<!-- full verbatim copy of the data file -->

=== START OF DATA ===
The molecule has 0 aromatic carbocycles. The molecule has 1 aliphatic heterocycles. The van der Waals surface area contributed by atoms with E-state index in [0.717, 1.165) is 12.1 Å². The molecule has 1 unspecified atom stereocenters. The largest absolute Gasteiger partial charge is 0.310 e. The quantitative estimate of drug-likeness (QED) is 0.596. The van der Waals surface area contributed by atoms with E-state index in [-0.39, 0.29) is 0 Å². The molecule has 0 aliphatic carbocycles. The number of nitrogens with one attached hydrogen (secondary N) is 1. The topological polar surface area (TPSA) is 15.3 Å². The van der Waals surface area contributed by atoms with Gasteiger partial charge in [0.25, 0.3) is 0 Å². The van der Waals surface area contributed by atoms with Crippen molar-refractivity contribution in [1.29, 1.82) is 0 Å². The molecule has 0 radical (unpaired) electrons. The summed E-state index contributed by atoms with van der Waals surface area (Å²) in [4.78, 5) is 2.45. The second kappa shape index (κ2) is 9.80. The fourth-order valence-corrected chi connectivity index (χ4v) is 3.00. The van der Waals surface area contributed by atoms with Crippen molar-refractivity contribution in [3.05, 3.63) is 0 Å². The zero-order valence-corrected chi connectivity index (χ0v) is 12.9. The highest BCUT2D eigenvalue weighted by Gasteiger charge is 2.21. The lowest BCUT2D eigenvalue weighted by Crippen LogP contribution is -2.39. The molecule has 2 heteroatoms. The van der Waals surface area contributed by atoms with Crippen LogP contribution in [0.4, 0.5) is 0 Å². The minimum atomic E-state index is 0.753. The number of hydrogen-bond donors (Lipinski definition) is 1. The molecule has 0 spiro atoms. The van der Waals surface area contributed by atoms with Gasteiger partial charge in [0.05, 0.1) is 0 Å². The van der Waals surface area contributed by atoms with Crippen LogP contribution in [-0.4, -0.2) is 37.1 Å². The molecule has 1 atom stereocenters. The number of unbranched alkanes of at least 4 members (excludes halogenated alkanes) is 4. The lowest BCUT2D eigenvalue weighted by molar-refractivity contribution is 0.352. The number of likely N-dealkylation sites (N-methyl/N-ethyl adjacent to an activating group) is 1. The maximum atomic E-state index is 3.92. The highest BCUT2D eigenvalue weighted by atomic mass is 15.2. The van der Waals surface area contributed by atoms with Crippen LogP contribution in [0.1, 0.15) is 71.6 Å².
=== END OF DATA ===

The molecule has 0 aromatic carbocycles. The molecule has 1 aliphatic heterocycles. The van der Waals surface area contributed by atoms with E-state index in [0.717, 1.165) is 12.1 Å². The molecule has 1 unspecified atom stereocenters. The largest absolute Gasteiger partial charge is 0.310 e. The quantitative estimate of drug-likeness (QED) is 0.596. The van der Waals surface area contributed by atoms with E-state index in [-0.39, 0.29) is 0 Å². The molecule has 0 aliphatic carbocycles. The number of nitrogens with one attached hydrogen (secondary N) is 1. The topological polar surface area (TPSA) is 15.3 Å². The van der Waals surface area contributed by atoms with Gasteiger partial charge in [0.25, 0.3) is 0 Å². The van der Waals surface area contributed by atoms with Crippen molar-refractivity contribution in [1.29, 1.82) is 0 Å². The molecule has 0 radical (unpaired) electrons. The summed E-state index contributed by atoms with van der Waals surface area (Å²) in [4.78, 5) is 2.45. The second kappa shape index (κ2) is 9.80. The fourth-order valence-corrected chi connectivity index (χ4v) is 3.00. The van der Waals surface area contributed by atoms with Crippen molar-refractivity contribution in [3.05, 3.63) is 0 Å². The zero-order valence-corrected chi connectivity index (χ0v) is 12.9. The highest BCUT2D eigenvalue weighted by Gasteiger charge is 2.21. The lowest BCUT2D eigenvalue weighted by Crippen LogP contribution is -2.39. The molecule has 2 heteroatoms. The van der Waals surface area contributed by atoms with Crippen LogP contribution in [0.4, 0.5) is 0 Å². The minimum atomic E-state index is 0.753. The number of hydrogen-bond donors (Lipinski definition) is 1. The molecule has 0 spiro atoms. The van der Waals surface area contributed by atoms with Gasteiger partial charge in [0.05, 0.1) is 0 Å². The van der Waals surface area contributed by atoms with Crippen LogP contribution in [-0.4, -0.2) is 37.1 Å². The molecule has 1 atom stereocenters. The number of unbranched alkanes of at least 4 members (excludes halogenated alkanes) is 4. The lowest BCUT2D eigenvalue weighted by molar-refractivity contribution is 0.352. The number of likely N-dealkylation sites (N-methyl/N-ethyl adjacent to an activating group) is 1. The maximum atomic E-state index is 3.92. The highest BCUT2D eigenvalue weighted by atomic mass is 15.2. The van der Waals surface area contributed by atoms with Crippen LogP contribution in [0.1, 0.15) is 71.6 Å².